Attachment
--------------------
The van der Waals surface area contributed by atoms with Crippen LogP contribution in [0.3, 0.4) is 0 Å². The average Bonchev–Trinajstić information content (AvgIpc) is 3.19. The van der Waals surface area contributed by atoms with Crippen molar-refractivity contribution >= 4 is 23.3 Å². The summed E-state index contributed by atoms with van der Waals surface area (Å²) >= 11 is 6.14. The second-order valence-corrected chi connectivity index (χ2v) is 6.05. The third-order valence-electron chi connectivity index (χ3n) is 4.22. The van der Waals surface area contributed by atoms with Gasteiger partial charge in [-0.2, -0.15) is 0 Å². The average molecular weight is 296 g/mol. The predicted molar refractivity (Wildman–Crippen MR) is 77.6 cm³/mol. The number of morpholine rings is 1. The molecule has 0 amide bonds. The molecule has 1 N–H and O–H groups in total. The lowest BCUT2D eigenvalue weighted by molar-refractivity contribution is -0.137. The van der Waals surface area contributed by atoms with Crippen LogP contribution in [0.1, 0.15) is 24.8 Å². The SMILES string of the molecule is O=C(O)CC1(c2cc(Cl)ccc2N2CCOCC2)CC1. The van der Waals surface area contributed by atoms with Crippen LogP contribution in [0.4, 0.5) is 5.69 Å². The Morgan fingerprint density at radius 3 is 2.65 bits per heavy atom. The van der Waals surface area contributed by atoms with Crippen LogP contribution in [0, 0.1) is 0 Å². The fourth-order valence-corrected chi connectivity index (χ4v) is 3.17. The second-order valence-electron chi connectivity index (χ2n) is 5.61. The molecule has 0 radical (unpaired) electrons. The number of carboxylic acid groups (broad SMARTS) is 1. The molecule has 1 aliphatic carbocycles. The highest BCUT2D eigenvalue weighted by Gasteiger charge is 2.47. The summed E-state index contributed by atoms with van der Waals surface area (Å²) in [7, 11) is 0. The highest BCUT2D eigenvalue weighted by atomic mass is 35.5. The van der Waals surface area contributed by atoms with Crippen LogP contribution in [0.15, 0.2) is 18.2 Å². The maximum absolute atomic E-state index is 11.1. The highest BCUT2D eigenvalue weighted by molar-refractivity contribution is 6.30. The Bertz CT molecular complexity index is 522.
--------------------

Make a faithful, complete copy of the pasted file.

The van der Waals surface area contributed by atoms with Crippen LogP contribution in [0.3, 0.4) is 0 Å². The average Bonchev–Trinajstić information content (AvgIpc) is 3.19. The van der Waals surface area contributed by atoms with Crippen molar-refractivity contribution >= 4 is 23.3 Å². The summed E-state index contributed by atoms with van der Waals surface area (Å²) >= 11 is 6.14. The second-order valence-corrected chi connectivity index (χ2v) is 6.05. The third-order valence-electron chi connectivity index (χ3n) is 4.22. The van der Waals surface area contributed by atoms with Gasteiger partial charge in [-0.2, -0.15) is 0 Å². The average molecular weight is 296 g/mol. The predicted molar refractivity (Wildman–Crippen MR) is 77.6 cm³/mol. The number of morpholine rings is 1. The molecule has 0 amide bonds. The molecule has 1 N–H and O–H groups in total. The lowest BCUT2D eigenvalue weighted by molar-refractivity contribution is -0.137. The van der Waals surface area contributed by atoms with Crippen LogP contribution in [0.1, 0.15) is 24.8 Å². The SMILES string of the molecule is O=C(O)CC1(c2cc(Cl)ccc2N2CCOCC2)CC1. The van der Waals surface area contributed by atoms with Crippen LogP contribution in [0.4, 0.5) is 5.69 Å². The Morgan fingerprint density at radius 3 is 2.65 bits per heavy atom. The van der Waals surface area contributed by atoms with Crippen LogP contribution in [0, 0.1) is 0 Å². The fourth-order valence-corrected chi connectivity index (χ4v) is 3.17. The second-order valence-electron chi connectivity index (χ2n) is 5.61. The molecule has 0 radical (unpaired) electrons. The number of carboxylic acid groups (broad SMARTS) is 1. The molecule has 1 aliphatic carbocycles. The highest BCUT2D eigenvalue weighted by Gasteiger charge is 2.47. The summed E-state index contributed by atoms with van der Waals surface area (Å²) in [7, 11) is 0. The highest BCUT2D eigenvalue weighted by atomic mass is 35.5. The van der Waals surface area contributed by atoms with Crippen LogP contribution in [0.15, 0.2) is 18.2 Å². The maximum absolute atomic E-state index is 11.1. The highest BCUT2D eigenvalue weighted by molar-refractivity contribution is 6.30. The Bertz CT molecular complexity index is 522.